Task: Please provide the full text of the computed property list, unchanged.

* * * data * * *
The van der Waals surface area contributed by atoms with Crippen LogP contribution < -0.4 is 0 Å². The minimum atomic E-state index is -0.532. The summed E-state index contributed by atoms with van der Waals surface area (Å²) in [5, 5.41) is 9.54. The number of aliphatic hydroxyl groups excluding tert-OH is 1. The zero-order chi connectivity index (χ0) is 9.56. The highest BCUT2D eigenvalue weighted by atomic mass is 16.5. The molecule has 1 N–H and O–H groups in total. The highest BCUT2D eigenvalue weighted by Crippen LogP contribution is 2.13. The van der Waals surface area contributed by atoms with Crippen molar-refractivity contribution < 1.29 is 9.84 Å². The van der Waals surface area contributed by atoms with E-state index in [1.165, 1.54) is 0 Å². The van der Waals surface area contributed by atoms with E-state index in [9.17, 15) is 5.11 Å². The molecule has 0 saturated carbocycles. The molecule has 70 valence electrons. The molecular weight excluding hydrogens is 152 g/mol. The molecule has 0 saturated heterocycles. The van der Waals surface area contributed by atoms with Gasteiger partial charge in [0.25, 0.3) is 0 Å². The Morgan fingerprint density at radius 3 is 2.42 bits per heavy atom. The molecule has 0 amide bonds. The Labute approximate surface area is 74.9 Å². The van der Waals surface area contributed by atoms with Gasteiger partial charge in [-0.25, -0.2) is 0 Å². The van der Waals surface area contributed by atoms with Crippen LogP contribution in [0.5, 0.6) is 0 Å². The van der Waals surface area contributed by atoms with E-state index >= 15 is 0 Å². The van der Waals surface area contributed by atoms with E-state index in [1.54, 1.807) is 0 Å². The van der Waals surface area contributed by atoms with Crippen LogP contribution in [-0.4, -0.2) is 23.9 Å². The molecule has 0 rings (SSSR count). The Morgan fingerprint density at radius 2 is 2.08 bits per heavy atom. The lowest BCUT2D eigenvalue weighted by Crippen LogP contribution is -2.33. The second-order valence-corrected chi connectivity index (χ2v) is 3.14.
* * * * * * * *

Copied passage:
The van der Waals surface area contributed by atoms with Crippen LogP contribution < -0.4 is 0 Å². The minimum atomic E-state index is -0.532. The summed E-state index contributed by atoms with van der Waals surface area (Å²) in [5, 5.41) is 9.54. The number of aliphatic hydroxyl groups excluding tert-OH is 1. The zero-order chi connectivity index (χ0) is 9.56. The highest BCUT2D eigenvalue weighted by atomic mass is 16.5. The molecule has 1 N–H and O–H groups in total. The highest BCUT2D eigenvalue weighted by Crippen LogP contribution is 2.13. The van der Waals surface area contributed by atoms with Crippen molar-refractivity contribution < 1.29 is 9.84 Å². The van der Waals surface area contributed by atoms with E-state index in [1.165, 1.54) is 0 Å². The van der Waals surface area contributed by atoms with E-state index in [9.17, 15) is 5.11 Å². The molecule has 0 saturated carbocycles. The molecule has 70 valence electrons. The molecular weight excluding hydrogens is 152 g/mol. The molecule has 0 saturated heterocycles. The van der Waals surface area contributed by atoms with Gasteiger partial charge in [0.25, 0.3) is 0 Å². The Morgan fingerprint density at radius 3 is 2.42 bits per heavy atom. The molecule has 0 amide bonds. The Labute approximate surface area is 74.9 Å². The van der Waals surface area contributed by atoms with Gasteiger partial charge in [-0.25, -0.2) is 0 Å². The van der Waals surface area contributed by atoms with Crippen LogP contribution in [0.5, 0.6) is 0 Å². The van der Waals surface area contributed by atoms with E-state index >= 15 is 0 Å². The van der Waals surface area contributed by atoms with E-state index in [1.54, 1.807) is 0 Å². The van der Waals surface area contributed by atoms with Crippen LogP contribution in [-0.4, -0.2) is 23.9 Å². The molecule has 0 rings (SSSR count). The Morgan fingerprint density at radius 2 is 2.08 bits per heavy atom. The lowest BCUT2D eigenvalue weighted by Crippen LogP contribution is -2.33. The second-order valence-corrected chi connectivity index (χ2v) is 3.14.